Copley Township, Jacob Pollock Attorneys Rest in Rothrock Road Trial
Tuesday was the ninth day of trial in the Copley v. Fairlawn Rothrock Road closure trial.
Plaintiff attorneys for Copley Township and Jacob Pollock officially rested their case Tuesday after hearing testimony from Dan Zarkovacki, part owner of the Fairway Park Apartments.
Summit County Common Pleas Judge Alison McCarty allowed Fairlawn to call witnesses before the plaintiffs rested because Pollock's attorney Jordan Berns couldn't schedule Zarkovacki to be in the courtroom any earlier.
Berns asked Zarkovacki several questions about the building of a proposed Walmart and Sam's Club complex on Rothrock Road and the filing of litigation challenging the zoning of the area.
Zarkovacki said the litigation was filed by Fairway Park Apartments against Copley Township. He also testified Herb Newman and Robert Stark, owners of Rosemont Commons and several other plazas, are paying the attorney's fees for the case.
The testimony was stricken from the record after Fairlawn attorney Stephen Funk said it was irrelevant to Fairlawn's case and that the litigation had nothing to do with Fairlawn.
Also on Tuesday, Fairlawn called Akron Metropolitan Area Transportation Study (AMATS) Director Jason Segedy to the stand.
Back in 2010, AMATS performed a study on the Rothrock Road area after learning Walmart and Sam's Club wanted to relocate from Rosemont Commons. Segedy said no one asked AMATS to do the study, he wanted it done because he had concerns about the area.
Segedy was on the stand for five and a half hours Tuesday.
"I had concerns about the traffic in Montrose," Segedy said. "Those concerns were echoed by AMATS in 1989 when the land was rezoned (by Copley to commercial). Montrose is a poster child for how not to plan anything. It's a sensitive area in our area because it's such a huge retail jobs location. There's a lot of public interest to protect traffic through there."
Funk asked Segedy to describe the way AMATS classifies roads and whether Segedy considers Rothrock a principal highway.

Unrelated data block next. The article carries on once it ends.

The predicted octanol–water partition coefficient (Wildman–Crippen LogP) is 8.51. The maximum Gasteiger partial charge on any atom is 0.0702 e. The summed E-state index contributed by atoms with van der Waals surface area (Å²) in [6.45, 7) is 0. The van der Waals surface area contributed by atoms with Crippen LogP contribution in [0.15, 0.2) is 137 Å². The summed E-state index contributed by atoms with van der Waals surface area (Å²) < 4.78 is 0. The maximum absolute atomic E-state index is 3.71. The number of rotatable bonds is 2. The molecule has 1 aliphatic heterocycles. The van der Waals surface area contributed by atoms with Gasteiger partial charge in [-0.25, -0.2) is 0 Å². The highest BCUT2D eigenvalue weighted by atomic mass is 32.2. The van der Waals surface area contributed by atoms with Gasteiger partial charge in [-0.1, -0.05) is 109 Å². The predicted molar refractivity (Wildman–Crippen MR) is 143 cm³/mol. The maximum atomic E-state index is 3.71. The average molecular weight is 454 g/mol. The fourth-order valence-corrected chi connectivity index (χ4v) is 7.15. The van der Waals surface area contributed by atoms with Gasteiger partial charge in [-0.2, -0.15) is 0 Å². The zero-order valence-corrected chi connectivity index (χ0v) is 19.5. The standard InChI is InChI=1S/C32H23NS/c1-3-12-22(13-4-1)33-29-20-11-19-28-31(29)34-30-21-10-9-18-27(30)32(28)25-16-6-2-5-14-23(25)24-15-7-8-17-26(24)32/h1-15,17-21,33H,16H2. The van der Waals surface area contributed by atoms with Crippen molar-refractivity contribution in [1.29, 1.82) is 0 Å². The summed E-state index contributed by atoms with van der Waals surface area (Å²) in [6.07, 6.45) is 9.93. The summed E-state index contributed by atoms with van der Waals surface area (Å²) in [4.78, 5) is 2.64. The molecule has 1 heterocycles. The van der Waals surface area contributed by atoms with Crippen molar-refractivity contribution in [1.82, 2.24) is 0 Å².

Segedy said under AMATS' classification, Rothrock is a local road because it does not carry through traffic. Segedy clarified that some people may use Rothrock to get to a residential or commercial area, but he thought very few people actually traveled it end to end. Segedy does not think Rothrock is a principal highway, however he said he would consider bumping the classification up to a local collector road because it does connect travelers to large commercial areas.
"When I think of principal highway, I think of principal arterial roads, like state Route 18," Segedy said. "It gets people from one municipality to another and it carries a lot more traffic than Rothrock Road."
On a daily basis, Rothrock carries roughly 3,000 cars, Segedy said. Compared to West Market (SR 18) which carries around 20,000 cars per day.
In the 2010 AMATS report, Segedy studied the effects of traffic if Walmart and Sam's were to build and a full buildout of the commercial area followed. His report said traffic will quadruple on Rothrock Road if it is left open.
If Rothrock Road is closed, Segedy said the city will take a bad (traffic) situation and make it worse.
"Which is why our stance is to not have any development on Rothrock Road," Segedy said.
The trial will continue on June 26 at 9 a.m. Tune in to Fairlawn-Bath Patch for a live feed.